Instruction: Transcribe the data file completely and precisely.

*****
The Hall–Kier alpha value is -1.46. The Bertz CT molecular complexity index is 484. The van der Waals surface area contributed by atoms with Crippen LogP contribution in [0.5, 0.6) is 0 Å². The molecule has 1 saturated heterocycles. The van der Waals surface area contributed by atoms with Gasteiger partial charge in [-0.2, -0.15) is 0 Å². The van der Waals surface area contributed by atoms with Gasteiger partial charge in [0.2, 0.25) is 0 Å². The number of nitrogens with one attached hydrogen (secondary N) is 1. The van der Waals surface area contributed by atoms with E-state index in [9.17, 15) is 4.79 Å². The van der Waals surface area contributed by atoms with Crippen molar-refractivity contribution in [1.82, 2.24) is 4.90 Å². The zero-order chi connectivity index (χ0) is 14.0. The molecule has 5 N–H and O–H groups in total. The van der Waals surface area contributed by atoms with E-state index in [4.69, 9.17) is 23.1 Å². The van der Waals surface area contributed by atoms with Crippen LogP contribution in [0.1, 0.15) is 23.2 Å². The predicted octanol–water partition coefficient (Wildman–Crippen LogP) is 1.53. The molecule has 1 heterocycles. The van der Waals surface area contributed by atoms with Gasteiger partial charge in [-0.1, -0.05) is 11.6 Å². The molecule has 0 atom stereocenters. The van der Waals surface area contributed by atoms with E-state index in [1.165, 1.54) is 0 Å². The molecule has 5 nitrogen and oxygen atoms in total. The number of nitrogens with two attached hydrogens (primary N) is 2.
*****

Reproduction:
The Hall–Kier alpha value is -1.46. The Bertz CT molecular complexity index is 484. The van der Waals surface area contributed by atoms with Crippen LogP contribution in [0.5, 0.6) is 0 Å². The molecule has 1 saturated heterocycles. The van der Waals surface area contributed by atoms with Gasteiger partial charge in [-0.2, -0.15) is 0 Å². The van der Waals surface area contributed by atoms with Gasteiger partial charge in [0.2, 0.25) is 0 Å². The number of nitrogens with one attached hydrogen (secondary N) is 1. The van der Waals surface area contributed by atoms with E-state index in [9.17, 15) is 4.79 Å². The van der Waals surface area contributed by atoms with Crippen molar-refractivity contribution in [1.82, 2.24) is 4.90 Å². The zero-order chi connectivity index (χ0) is 14.0. The molecule has 5 N–H and O–H groups in total. The van der Waals surface area contributed by atoms with E-state index in [4.69, 9.17) is 23.1 Å². The van der Waals surface area contributed by atoms with Crippen LogP contribution in [0.1, 0.15) is 23.2 Å². The predicted octanol–water partition coefficient (Wildman–Crippen LogP) is 1.53. The molecule has 1 heterocycles. The van der Waals surface area contributed by atoms with Gasteiger partial charge in [-0.1, -0.05) is 11.6 Å². The molecule has 0 atom stereocenters. The van der Waals surface area contributed by atoms with E-state index in [1.165, 1.54) is 0 Å². The molecule has 5 nitrogen and oxygen atoms in total. The number of nitrogens with two attached hydrogens (primary N) is 2.